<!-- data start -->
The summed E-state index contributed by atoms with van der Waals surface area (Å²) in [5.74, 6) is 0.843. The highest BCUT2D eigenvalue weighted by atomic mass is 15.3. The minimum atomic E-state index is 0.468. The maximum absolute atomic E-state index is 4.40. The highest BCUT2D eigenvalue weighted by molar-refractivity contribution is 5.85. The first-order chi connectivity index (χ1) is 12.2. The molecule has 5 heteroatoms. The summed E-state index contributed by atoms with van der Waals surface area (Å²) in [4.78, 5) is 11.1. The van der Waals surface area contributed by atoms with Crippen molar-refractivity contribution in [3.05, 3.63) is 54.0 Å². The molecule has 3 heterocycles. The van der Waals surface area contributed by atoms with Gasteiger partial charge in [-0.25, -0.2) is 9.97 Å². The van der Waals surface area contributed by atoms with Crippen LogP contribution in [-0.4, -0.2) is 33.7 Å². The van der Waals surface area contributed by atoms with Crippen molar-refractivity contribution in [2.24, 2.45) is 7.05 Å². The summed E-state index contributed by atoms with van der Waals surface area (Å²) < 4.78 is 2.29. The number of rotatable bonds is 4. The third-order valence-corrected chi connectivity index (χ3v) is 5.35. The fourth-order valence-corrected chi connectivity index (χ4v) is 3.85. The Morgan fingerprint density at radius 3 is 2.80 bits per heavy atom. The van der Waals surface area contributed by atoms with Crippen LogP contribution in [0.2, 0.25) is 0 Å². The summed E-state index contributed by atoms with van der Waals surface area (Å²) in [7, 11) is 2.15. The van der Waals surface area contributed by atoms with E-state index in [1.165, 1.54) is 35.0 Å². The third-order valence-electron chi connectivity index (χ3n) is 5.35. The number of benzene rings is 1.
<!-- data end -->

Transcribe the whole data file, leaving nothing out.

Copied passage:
The summed E-state index contributed by atoms with van der Waals surface area (Å²) in [5.74, 6) is 0.843. The highest BCUT2D eigenvalue weighted by atomic mass is 15.3. The minimum atomic E-state index is 0.468. The maximum absolute atomic E-state index is 4.40. The highest BCUT2D eigenvalue weighted by molar-refractivity contribution is 5.85. The first-order chi connectivity index (χ1) is 12.2. The molecule has 5 heteroatoms. The summed E-state index contributed by atoms with van der Waals surface area (Å²) in [4.78, 5) is 11.1. The van der Waals surface area contributed by atoms with Crippen molar-refractivity contribution in [3.05, 3.63) is 54.0 Å². The molecule has 3 heterocycles. The van der Waals surface area contributed by atoms with Gasteiger partial charge in [-0.25, -0.2) is 9.97 Å². The van der Waals surface area contributed by atoms with Crippen LogP contribution in [-0.4, -0.2) is 33.7 Å². The van der Waals surface area contributed by atoms with Crippen molar-refractivity contribution in [2.24, 2.45) is 7.05 Å². The summed E-state index contributed by atoms with van der Waals surface area (Å²) < 4.78 is 2.29. The number of rotatable bonds is 4. The third-order valence-corrected chi connectivity index (χ3v) is 5.35. The fourth-order valence-corrected chi connectivity index (χ4v) is 3.85. The Morgan fingerprint density at radius 3 is 2.80 bits per heavy atom. The van der Waals surface area contributed by atoms with Crippen LogP contribution in [0.2, 0.25) is 0 Å². The summed E-state index contributed by atoms with van der Waals surface area (Å²) in [7, 11) is 2.15. The van der Waals surface area contributed by atoms with E-state index in [1.165, 1.54) is 35.0 Å². The third-order valence-electron chi connectivity index (χ3n) is 5.35. The number of benzene rings is 1.